Written prior to my Philosophy oral exam, because I was panicky and I felt like I couldn’t say or do anything right. With some edits.

I’ve noticed that I am most literarily creative when I am stressed. I suppose this is sublimation at its finest. I’ve never realized that I sublimate – it seems to be something I do unconsciously. And I think I would have reveled in my unconscious – being aware of the comfort this brings me now almost saddens me. It is perhaps because I feel like now that I know about it, it is within my choice. Whenever I feel down, I can constantly run to it, thinking, “It has worked before, I can choose to do so again now so that I can get unstuck.” My writing will become my safe zone, and I will feel safe in my safe zone. My safe zone will always be happy, and I will always be safe. That’s where expectations come in.

And then, what if the day comes when it does not satisfy? When the expectations surpass the reality? What if my safe zone crumbles? And so I would choose not to do it, in order to preserve the beauty and liberty of what remains of my safe zone, whatever filmy ideal I’ve stretched from memory. I would choose not to do what had comforted me for so long… and so suppress the stress by conscious effort. Which, in itself, is unhealthy.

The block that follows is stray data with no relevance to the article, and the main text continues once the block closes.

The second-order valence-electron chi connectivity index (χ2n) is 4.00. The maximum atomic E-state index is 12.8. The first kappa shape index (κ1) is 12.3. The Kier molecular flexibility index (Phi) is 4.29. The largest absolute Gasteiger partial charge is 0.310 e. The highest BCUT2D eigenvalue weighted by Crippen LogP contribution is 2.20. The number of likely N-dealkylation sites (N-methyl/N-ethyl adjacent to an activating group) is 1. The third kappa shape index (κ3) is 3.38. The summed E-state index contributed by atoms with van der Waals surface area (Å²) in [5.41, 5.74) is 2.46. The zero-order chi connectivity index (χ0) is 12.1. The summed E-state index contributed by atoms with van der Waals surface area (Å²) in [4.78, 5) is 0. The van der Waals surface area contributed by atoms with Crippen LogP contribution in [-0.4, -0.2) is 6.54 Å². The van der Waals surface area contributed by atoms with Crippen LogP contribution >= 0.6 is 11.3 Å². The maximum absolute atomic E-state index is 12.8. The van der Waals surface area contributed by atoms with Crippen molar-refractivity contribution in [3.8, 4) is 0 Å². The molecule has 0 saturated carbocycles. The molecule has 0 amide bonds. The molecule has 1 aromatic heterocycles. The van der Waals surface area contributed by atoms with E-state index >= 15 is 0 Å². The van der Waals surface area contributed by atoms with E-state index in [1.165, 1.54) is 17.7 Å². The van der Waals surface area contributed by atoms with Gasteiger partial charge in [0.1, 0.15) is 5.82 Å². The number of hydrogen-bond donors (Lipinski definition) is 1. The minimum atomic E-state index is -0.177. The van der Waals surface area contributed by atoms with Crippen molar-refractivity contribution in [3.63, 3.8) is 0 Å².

Sometimes I wonder if it would be better if there was no choice involved – then we could play deaf to responsibility. Sometimes I wish we could just be – be entrusted to the wind, which, by some strange coincidence, would continuously nurture us, like little babies who do nothing and have all their needs attended to.

But to do so would be to reject what makes us most human. It is hard to be human; but that is what it means to be an adult. To exercise choice and discipline, even if that is no simple matter.

And then at that point I was able to inspire myself enough to continue studying for my orals. Suffice to say, I think my professor seemed pleased.


This was a required essay for my social psychology class several weeks ago. Last night I suddenly remembered it out of the blue, and I just felt like I wanted to share it. So here.